Mount Prospect chief explains 'thin blue line' image at community conversation on race

Mount Prospect Police Chief John Koziol defended the use of the "thin blue line" symbol on the department's uniforms, during an online community conversation Tuesday about racial justice and inclusion.

Koziol said the symbol - a black-and-white American flag with a blue stripe in the center - has always meant for police a line between chaos and order, and over the years it also has come to signify honoring the fallen.

Similar imagery has appeared in white nationalist symbols and events, including the violent August 2017 marches in Charlottesville, Virginia.

"All the police officers I know have never looked at it as a symbol of hate," Koziol said. "I understand that there is a white supremacist who carried the (thin blue line) flag at a demonstration in Virginia that started this talk of it meaning something else. But there is also an American flag next to him, and it's been hijacked by him, maybe, but I'm just not ready to go there and agree that this is some sort of a hate symbol."

The online community conversation, hosted by the village's Community Engagement Committee and attended by 120 people, was the first in a series of dialogues planned by the committee.

"We all have to work harder to normalize racial diversity in Mount Prospect, to condemn racist behavior, and convince all Mount Prospect neighbors that black lives truly matter here," Mayor Arlene Juracek said.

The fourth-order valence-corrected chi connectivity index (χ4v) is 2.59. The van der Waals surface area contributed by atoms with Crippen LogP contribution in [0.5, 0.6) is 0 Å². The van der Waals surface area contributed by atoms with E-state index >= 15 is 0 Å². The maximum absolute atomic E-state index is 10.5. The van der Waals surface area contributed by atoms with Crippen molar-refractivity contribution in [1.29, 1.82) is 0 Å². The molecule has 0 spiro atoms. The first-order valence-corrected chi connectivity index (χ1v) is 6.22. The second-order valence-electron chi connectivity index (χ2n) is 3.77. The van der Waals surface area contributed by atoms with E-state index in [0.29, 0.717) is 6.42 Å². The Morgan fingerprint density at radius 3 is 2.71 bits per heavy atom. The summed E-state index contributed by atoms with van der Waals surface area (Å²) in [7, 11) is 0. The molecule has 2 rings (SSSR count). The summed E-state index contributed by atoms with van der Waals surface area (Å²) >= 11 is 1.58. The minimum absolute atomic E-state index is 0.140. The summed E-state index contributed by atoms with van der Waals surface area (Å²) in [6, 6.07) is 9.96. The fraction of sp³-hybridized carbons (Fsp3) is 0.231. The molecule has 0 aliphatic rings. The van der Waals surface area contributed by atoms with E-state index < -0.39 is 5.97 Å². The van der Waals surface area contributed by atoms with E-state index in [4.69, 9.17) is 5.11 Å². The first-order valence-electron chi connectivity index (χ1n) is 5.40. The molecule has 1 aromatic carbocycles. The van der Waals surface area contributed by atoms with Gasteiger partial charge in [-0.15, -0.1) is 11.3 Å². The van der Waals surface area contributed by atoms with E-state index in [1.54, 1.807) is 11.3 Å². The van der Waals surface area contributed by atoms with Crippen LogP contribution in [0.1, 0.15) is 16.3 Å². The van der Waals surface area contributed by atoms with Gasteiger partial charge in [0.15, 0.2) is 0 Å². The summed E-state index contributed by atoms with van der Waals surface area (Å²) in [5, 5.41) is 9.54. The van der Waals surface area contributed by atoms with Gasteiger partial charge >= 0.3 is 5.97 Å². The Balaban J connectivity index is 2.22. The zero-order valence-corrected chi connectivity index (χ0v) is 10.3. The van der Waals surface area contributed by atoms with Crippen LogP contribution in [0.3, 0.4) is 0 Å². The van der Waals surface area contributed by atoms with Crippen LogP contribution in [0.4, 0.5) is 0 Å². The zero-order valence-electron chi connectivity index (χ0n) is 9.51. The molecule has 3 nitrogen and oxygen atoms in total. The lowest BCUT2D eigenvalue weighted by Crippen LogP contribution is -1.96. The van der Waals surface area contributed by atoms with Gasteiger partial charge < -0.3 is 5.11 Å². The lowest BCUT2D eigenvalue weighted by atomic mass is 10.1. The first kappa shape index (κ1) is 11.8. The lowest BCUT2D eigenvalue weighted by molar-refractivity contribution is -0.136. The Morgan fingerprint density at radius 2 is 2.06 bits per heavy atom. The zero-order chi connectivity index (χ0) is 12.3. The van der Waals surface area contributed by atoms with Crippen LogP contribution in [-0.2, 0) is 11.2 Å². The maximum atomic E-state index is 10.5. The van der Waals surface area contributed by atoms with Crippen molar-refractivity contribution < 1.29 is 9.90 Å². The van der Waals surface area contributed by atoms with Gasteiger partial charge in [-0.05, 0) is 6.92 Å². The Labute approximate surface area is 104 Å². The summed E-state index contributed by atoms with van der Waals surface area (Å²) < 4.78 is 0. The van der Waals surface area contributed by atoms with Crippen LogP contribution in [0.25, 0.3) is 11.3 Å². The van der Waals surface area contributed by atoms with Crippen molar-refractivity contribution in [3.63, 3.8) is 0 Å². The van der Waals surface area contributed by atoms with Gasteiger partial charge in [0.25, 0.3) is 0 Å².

Koziol and his staff outlined department efforts to reach out to the community, including its permanent beat system in which officers are assigned to the same geographic locations to get familiar with the people in those areas.

Officers receive training in implicit bias and racial profiling and take part in outreach activities like the "Kickin' It With The Cops" summer youth soccer program and the Five-O 5K Run/Walk to benefit the village's food pantry, officials said.

Among the other speakers was Julia Narain, a mother of three daughters who has lived in the village for more than 10 years. Narain, who is Black, said her experiences in the community have been mainly positive, but she also has sat silently listening to "misinformed and sometimes blatantly ignorant comments in conversations."

"My silence is just as guilty as those comments," she said, adding that "the combined silence of both parties leads to all of us ignoring the situation."

The problem spills over into the next generation, she said.

"You may be shocked to learn that kids are running around using the 'N' word, making racist jokes, and solidifying their impression that their heritage and culture is superior," she said.

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